Rory congratulated herself on her timing. She and Jake had just reached the end of the lane and, peering around the corner, she could see the mark a few yards away. He was a trader with a belly that hung over his belt and a self-satisfied air. She could already tell how pleased with himself he would look when he stepped in to save the poor, scrawny urchin girl from a beating.
She counted down silently with her fingers. Three, two, one.
Rory launched herself into the trader’s path with a shriek. Startled, the man jumped back just as Jake burst into the street, his face contorted into a perfectly fearsome mask. He grabbed Rory with his paddle-sized hands, lifting her off the ground.
“Help!” she screamed, kicking her legs in the air, careful to miss Jake.
Jake drew back a meaty hand as though to strike her. She screeched again, waiting for the mark to react. Any moment now, he would step forward, his face a sneer, his rapier drawn, and he would tell Jake to ‘let the girl go.’
Jake snarled, and raised his hand further behind him. Rory cowered in his grasp.
“Please not again, please no, please…” she gabbled.
The target stood aside, gawking, as though seagulls had pecked out his brains.
“Teach you to try and run away,” Jake grunted.
Rory had picked a dud.
Nothing for it, Jake was going to have to follow through and hit her or the game would be up.
Jake’s hand came down in a wide arc, just catching her cheek. Rory let her head snap to one side, howling out to make it seem more painful than it was. Still the merchant stood watching. She cursed under her breath. If he was going to be cowardly, the least he could do was leave and be cowardly somewhere else so they could end this charade.
Jake raised his hand again.
“Not so fast now.”
At last, the melodious sound of a rapier being pulled out of its scabbard. The trader pointed his blade at Jake.
“Put the girl down.”
“Not your gods-damned business,” Jake grunted.
“I’ve just made it my business. Put her down.”
Jake glowered ever so convincingly at the man, and let Rory drop to the ground. She made a show of collapsing onto the cobblestones before scrambling up towards the trader.
“Now go.” The man raised his chin haughtily behind his rapier.
Jake grunted again, and skulked off down the lane from which they had come, making it look all the more narrow as he squeezed his massive frame through it.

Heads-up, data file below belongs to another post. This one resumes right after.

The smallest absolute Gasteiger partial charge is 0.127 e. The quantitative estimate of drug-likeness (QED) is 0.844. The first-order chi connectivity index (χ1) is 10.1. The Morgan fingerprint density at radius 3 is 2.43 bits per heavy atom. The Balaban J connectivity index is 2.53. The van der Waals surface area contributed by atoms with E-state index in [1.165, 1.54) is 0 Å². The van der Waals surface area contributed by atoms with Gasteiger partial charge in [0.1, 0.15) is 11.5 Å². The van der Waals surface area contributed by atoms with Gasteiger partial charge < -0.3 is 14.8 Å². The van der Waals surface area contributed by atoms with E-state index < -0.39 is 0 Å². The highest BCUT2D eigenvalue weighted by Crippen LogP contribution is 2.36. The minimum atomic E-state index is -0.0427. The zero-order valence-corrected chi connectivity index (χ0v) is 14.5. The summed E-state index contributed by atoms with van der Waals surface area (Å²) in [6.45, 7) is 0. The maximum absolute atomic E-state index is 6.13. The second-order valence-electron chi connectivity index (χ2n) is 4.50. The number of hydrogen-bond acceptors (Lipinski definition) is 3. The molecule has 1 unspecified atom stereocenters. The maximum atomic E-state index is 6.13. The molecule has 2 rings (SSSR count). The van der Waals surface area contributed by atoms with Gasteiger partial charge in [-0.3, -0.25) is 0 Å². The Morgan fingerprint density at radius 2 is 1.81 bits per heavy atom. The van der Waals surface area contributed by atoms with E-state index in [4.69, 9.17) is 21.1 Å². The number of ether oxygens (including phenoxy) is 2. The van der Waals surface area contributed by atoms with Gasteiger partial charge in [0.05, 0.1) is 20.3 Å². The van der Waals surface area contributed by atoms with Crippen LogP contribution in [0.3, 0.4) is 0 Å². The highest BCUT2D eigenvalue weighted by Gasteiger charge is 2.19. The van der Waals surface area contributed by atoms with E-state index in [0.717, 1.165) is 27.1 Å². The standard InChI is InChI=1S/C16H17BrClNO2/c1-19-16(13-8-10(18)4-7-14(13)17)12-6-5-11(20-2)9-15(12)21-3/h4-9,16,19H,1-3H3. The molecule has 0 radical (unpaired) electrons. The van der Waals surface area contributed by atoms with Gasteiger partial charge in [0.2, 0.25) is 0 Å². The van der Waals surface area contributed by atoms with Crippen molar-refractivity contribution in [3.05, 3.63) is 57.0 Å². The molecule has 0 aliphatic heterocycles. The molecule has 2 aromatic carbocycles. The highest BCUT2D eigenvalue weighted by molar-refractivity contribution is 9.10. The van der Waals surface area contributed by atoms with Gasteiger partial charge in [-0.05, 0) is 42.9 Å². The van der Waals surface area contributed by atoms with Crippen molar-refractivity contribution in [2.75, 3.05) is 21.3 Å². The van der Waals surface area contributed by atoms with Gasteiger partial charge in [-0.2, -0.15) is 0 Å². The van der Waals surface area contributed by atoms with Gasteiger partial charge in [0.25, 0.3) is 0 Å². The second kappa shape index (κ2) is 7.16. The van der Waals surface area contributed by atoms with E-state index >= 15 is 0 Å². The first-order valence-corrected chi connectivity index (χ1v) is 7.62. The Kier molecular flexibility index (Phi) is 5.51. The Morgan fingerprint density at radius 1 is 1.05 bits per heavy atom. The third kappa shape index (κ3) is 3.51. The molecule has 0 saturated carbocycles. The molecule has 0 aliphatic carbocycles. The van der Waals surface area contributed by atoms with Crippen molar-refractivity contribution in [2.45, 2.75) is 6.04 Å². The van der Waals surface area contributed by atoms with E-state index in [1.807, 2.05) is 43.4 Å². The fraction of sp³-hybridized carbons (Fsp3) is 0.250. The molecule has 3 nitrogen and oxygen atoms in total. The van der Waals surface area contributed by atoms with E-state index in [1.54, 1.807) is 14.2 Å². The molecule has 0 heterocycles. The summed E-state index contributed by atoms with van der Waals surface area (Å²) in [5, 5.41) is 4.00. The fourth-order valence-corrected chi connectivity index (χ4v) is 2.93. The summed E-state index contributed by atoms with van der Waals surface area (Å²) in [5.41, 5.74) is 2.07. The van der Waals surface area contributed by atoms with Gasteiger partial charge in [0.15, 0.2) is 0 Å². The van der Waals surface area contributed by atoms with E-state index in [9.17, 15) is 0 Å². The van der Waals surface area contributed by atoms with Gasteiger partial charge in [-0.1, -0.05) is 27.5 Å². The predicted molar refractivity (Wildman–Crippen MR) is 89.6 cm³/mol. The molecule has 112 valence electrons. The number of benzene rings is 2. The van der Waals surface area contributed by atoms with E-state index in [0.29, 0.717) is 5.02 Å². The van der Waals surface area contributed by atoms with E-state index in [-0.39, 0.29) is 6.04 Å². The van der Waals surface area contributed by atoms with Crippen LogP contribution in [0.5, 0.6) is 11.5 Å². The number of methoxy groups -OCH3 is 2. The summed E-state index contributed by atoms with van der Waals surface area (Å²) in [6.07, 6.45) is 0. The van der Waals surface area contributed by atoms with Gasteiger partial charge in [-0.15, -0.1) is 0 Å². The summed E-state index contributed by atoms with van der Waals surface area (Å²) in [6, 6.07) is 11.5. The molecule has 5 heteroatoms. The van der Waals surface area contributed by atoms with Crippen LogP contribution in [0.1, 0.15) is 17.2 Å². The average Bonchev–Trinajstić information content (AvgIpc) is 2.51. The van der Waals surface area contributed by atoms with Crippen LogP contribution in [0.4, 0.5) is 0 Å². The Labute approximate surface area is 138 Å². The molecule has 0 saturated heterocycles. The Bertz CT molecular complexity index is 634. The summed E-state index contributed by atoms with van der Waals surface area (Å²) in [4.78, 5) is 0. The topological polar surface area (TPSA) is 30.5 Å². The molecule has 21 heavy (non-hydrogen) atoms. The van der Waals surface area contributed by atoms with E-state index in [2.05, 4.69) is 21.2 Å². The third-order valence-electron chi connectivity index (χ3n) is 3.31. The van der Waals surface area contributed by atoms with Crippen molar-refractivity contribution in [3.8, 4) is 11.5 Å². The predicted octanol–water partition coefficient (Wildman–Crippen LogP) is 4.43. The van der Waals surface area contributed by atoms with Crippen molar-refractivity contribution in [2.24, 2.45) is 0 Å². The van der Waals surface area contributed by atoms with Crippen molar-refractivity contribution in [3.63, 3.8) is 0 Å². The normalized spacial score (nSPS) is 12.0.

“Thank you, sir, oh thank you!” Rory grabbed the trader’s distended waistcoat as she pulled herself up. “I been trying to escape for months sir, months!” She squeezed out a few tears for good measure and sniffled loudly. The mark she could feel on her cheek no doubt made it look all the more realistic. Maybe having Jake hit her wasn’t such a disaster after all.
“Now see here —”
“I got no one, sir,” Rory continued, still clinging to him as though she was drowning and he was the last plank of wood left in the world. “I’m an orphan and all alone, my family died.” At this she began to wail loudly.
The trader extricated himself from her clutching fingers, his philanthropic aspirations rapidly vanishing.
“There, there…I’m sorry but, er, I can’t do anything for you. I’m only passing through Damsport, you see.”
That was a lie, he was clearly a Damsian.
“Please, sir!” She wailed louder, clutching at him faster than he could remove her hands. Her fingers felt his purse, and she was delighted to find that it was as fat as he was.
“Now see here,” said the trader. “I have to leave, my ship… Will you just…get off!”
He gave her a shove and she staggered back, the purse vanishing into one of her pockets. She gave the trader a forlorn look, cutting a pathetic figure in her rags, mess of rope-like hair, and snotty nose — the gods be thanked for her ability to sniffle on demand.
The trader hurried away without looking back.
When he had turned the corner, Rory spat once on the cobblestones.
Saving the girl always worked, but no one wanted to actually save the girl. They only wanted that brief moment of glory when they pointed their rapier at Jake. That was fine by Rory, they just had to pay the price of their purse for the privilege of feeling like a hero for a few minutes.
She hurried after Jake, grinning. He was waiting for her at the rendezvous point.
About the Author
Celine Jeanjean is French, grew up in the UK and now lives in Hong Kong. That makes her a tad confused about where she is from. During her time in Asia she’s watched the sun rise over Angkor Wat, lost her shoes in Vietnam, and fallen off a bamboo raft in China. Celine writes stories that feature quirky characters and misfits, and her books are a mixture of steampunk, fantasy and humour.